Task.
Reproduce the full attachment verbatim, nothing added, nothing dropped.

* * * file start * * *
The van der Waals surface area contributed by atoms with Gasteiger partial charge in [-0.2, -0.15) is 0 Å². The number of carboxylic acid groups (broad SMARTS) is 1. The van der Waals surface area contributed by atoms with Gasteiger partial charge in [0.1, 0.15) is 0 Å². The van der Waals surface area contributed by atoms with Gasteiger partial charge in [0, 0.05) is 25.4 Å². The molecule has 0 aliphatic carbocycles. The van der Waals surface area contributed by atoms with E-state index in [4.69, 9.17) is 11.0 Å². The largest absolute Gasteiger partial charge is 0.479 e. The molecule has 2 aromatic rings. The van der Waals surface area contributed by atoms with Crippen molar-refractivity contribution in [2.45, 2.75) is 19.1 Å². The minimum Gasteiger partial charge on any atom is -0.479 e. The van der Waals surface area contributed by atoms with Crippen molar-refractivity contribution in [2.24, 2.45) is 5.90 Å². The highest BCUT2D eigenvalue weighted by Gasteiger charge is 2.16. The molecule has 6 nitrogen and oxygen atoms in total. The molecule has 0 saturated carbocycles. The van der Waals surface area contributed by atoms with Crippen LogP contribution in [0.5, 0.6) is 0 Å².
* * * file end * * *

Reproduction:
The van der Waals surface area contributed by atoms with Gasteiger partial charge in [-0.2, -0.15) is 0 Å². The number of carboxylic acid groups (broad SMARTS) is 1. The van der Waals surface area contributed by atoms with Gasteiger partial charge in [0.1, 0.15) is 0 Å². The van der Waals surface area contributed by atoms with Gasteiger partial charge in [0, 0.05) is 25.4 Å². The molecule has 0 aliphatic carbocycles. The van der Waals surface area contributed by atoms with E-state index in [4.69, 9.17) is 11.0 Å². The largest absolute Gasteiger partial charge is 0.479 e. The molecule has 2 aromatic rings. The van der Waals surface area contributed by atoms with Crippen molar-refractivity contribution in [2.45, 2.75) is 19.1 Å². The minimum Gasteiger partial charge on any atom is -0.479 e. The van der Waals surface area contributed by atoms with Crippen molar-refractivity contribution in [2.24, 2.45) is 5.90 Å². The highest BCUT2D eigenvalue weighted by Gasteiger charge is 2.16. The molecule has 6 nitrogen and oxygen atoms in total. The molecule has 0 saturated carbocycles. The van der Waals surface area contributed by atoms with Crippen LogP contribution in [0.5, 0.6) is 0 Å².